2. Set frame retrieval delay

Currently, I believe the read() is reading too fast even though it is in its own dedicated thread. This may be one reason why all the frames appear to pool up and suddenly burst in the next frame. For instance, say in a one second time interval, it may produce 15 new frames but in the next one second interval, only 3 frames are returned. This may be due to the network packet frame loss so to ensure that we obtain constant frame rates, we simply add a delay in the frame retrieval thread. A delay to obtain roughly ~30 FPS does a good job to "normalize" the frame rate and smooth the transition between frames incase there is packet loss.

Note: We should try to match the frame rate of the stream but I'm not sure what the FPS of the webcam is so I just guessed 30 FPS. Also, there is usually a "direct" stream link instead of going through a intermediate webserver which can greatly improve performance.

If you try using a saved .mp4 video file, you will notice that there is no jitter. This confirms my suspicion that the problem is most likely due to network latency.

from threading import Thread
import cv2, time

class ThreadedCamera(object):
    def __init__(self, src=0):
        self.capture = cv2.VideoCapture(src)
        self.capture.set(cv2.CAP_PROP_BUFFERSIZE, 2)
        # FPS = 1/X
        # X = desired FPS
        self.FPS = 1/30
        self.FPS_MS = int(self.FPS * 1000)
        # Start frame retrieval thread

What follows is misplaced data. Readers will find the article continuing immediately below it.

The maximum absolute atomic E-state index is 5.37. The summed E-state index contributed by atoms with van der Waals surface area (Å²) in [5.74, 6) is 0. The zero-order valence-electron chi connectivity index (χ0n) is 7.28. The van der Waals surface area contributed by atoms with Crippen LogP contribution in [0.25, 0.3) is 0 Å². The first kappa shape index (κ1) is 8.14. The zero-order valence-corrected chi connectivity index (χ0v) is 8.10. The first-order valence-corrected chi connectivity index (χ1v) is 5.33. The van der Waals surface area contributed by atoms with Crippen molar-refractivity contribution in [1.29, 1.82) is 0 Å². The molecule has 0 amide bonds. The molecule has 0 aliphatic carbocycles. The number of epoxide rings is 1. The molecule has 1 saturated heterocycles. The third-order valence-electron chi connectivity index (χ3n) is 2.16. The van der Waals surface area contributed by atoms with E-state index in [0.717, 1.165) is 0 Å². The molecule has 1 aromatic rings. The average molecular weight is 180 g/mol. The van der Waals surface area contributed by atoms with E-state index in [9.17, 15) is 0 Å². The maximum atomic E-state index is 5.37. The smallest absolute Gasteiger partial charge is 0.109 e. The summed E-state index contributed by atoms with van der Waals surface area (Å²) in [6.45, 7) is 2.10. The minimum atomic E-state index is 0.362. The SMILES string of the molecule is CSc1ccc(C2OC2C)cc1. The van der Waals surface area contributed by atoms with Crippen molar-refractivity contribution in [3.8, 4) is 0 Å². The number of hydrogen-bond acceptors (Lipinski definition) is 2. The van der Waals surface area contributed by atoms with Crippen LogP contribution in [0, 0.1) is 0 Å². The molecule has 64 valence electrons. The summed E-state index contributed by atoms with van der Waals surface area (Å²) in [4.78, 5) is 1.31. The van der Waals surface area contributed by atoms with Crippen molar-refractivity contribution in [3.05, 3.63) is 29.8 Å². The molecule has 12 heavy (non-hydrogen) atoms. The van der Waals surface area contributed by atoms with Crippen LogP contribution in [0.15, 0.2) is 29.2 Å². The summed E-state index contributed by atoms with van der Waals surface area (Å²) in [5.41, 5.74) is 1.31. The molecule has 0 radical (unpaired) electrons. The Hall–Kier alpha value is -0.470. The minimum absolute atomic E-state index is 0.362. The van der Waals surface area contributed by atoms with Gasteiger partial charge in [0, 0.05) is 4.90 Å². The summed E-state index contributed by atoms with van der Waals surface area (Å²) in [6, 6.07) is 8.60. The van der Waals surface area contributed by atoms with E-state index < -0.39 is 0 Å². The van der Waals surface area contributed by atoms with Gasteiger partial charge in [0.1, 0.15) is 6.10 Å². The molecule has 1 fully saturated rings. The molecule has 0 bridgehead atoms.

self.thread = Thread(target=self.update, args=())
        self.thread.daemon = True
    def update(self):
        while True:
            if self.capture.isOpened():
                (self.status, self.frame) = self.capture.read()
    def show_frame(self):
        cv2.imshow('frame', self.frame)

if __name__ == '__main__':
    src = 'https://videos3.earthcam.com/fecnetwork/9974.flv/chunklist_w1421640637.m3u8'
    threaded_camera = ThreadedCamera(src)
    while True:
        except AttributeError:

Related camera/IP/RTSP/streaming, FPS, video, threading, and multiprocessing posts

  1. Python OpenCV streaming from camera - multithreading, timestamps

  2. Video Streaming from IP Camera in Python Using OpenCV cv2.VideoCapture

  3. How to capture multiple camera streams with OpenCV?

  4. OpenCV real time streaming video capture is slow. How to drop frames or get synced with real time?

  5. Storing RTSP stream as video file with OpenCV VideoWriter

  6. OpenCV video saving

  7. Python OpenCV multiprocessing cv2.VideoCapture mp4

  • 1
    Can you tell me why the waiting (FPS syncing) is needed? Isn't the point of the buffer to capture frames as they come? It feels like it wouldn't matter what is grabbed from the top of the buffer. Building an artificial delay feels counterintuitive for me. Would that be about resource sharing in threads or something? Or is it that the images don't come in real-time exactly, but as they're able to be reconstructed or re-delivered. Either way, thank you for the detailed response. This works very well.